Connected industrial robots are dangerous but full of potential says Clemens Weisshaar
Networking industrial machinery could transform manufacturing says German designer Clemens Weisshaar, in this talk Dezeen filmed for lighting company EWO.
Speaking to Dezeen editor-in-chief Marcus Fairs at a talk called The Future is Now at Vienna Design Week last year, Weisshaar explored the concept of Industry 4.0, a term coined in 2014 by German industry leaders to describe networking industrial production.
"Industry 4.0 is actually a German invention," Weisshaar explains in the movie.
"It describes what happens when you connect machines to supply chains and everything else. It's the industry of the future – networked machines that talk with each other, and interact with people and other machines. The civilian version of it is called the Internet of Things. The industrial version is Industry 4.0."
Weisshaar says that much of his work, which he undertakes together with fellow designer Reed Kram as design studio Kram/Weisshaar, explores the possibilities of these advances in industrial production.
"How do we design tools that help us design in much closer contact with machinery?" he says.
Weisshaar gives the example of Kram/Weisshaar's Breeding Tables project, first conceived in 2003, which involved creating a custom piece of software to enable the designers to create an indefinite number of different tables, which could all be industrially produced.
"Breeding Tables was about growing structures in the computer, using algorithms that actually know how manufacturing machines work," he explains.
"We programmed a CAD application that only lets you draw things that the machine afterwards can produce. It's a kind of all-encompassing tool that eliminates a lot of the obstacles along the way when you produce things."
Weisshaar and Kram wrote the Breeding Table application for themselves to use, but the duo's work also explores how access to expensive industrial machinery could be democratised.
Weisshaar gives the duo's 2010 Outrace project as an example, an installation during London Design Festival in 2010 comprising six industrial robotic arms, which visitors could program to write light messages in the air.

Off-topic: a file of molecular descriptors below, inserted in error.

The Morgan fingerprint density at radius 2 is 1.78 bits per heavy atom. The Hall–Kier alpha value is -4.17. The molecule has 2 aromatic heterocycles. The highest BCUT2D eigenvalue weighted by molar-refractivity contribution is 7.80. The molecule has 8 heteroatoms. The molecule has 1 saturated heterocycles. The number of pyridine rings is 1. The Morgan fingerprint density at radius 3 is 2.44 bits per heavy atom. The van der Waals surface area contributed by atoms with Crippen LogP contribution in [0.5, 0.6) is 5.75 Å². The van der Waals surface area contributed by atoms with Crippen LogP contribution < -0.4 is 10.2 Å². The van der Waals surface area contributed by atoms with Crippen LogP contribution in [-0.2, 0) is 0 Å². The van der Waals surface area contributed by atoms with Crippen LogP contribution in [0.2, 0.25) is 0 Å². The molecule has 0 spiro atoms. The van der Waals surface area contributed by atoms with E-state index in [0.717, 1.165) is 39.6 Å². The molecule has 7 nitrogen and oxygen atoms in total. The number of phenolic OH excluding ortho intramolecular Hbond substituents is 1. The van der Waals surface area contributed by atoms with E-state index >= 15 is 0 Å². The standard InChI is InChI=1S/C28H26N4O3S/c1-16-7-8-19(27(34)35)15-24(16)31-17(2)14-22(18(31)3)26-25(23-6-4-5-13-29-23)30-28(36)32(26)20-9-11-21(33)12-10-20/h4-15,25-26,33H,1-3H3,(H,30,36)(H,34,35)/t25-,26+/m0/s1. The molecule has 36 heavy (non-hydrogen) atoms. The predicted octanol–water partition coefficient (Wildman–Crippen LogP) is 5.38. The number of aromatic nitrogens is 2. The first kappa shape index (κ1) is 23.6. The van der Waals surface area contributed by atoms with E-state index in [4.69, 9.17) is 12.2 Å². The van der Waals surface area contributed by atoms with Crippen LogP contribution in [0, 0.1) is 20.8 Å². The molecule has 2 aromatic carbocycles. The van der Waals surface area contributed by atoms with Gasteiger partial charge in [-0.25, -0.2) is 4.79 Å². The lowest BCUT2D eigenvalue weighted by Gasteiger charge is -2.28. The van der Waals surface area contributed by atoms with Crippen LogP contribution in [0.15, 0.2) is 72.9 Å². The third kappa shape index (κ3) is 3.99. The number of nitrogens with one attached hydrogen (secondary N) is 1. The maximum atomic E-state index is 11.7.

"We wanted to hand over control of these massive machines to the public. You could send a message to the robots by SMS or email and the robots would draw your message with these light brushes. 36 cameras around the plinth recorded these letters and if you played back those 36 images you got a scrolling message."
"That was a proof of concept that, yes you can hook up robots to the internet and yes, you can get people involved."
Kram/Weisshaar built on the concept with the studio's 2015 project Robochop, which enabled people to sculpt a foam block using a robotic arm with a wire cutter attached.
"Robochop was the first time we said, 'let's make objects, let's get people to actually design things,'" Weisshaar says.
"On your phone or computer or tablet you use a 3D interface that allows you to cut foam blocks virtually. Your finger movement will be translated into robot programs and ultimately into robot movements, and you are able to manipulate a foam block."
He adds: "Somebody from industry will see this as a perfect technology demonstrator of what Industry 4.0 is. You have user input, you deliver an idea or specification through the internet to an industrial plant and ship it to the customer in the end."
However, Weisshaar says the project also highlights the potential dangers of connecting industrial robots to the internet.
"When we did Robochop, we had it up for less that one week and people tried to hack it," he says.
"They tried to drive the robots into the floor so they destroyed themselves. If everything is on the internet, everything becomes vulnerable to attack. So there's a lot of potential there, but there are also a lot of threats."
Weisshaar says that the experience shows just how important it is to build secure networks and systems.
"Even for a technology demonstrator [like Robochop], you need to put measures into place, otherwise the whole thing can spin out of control," he says. "It's all about building systems that are really safe."
The Future Is Now talk was hosted by EWO, a lighting company based in South Tyrol, Italy. Kram/Weisshaar is working with EWO to develop smart street lighting systems that can sense cars and pedestrians, and adjust the light output accordingly.
"EWO make public lighting systems that you can configure with a variety of circuit boards, high-powered LEDS and a whole range of different optics you can attach to them to build the lamp you want," Weisshaar explains.
"We added a little bit of intelligence into this system. It's basically a little computer that lives in the lamp that is able to understand what is happening under the pole this light is mounted on. If there is nobody there, you don't really need a street light."
This talk was filmed by Dezeen for EWO in Vienna.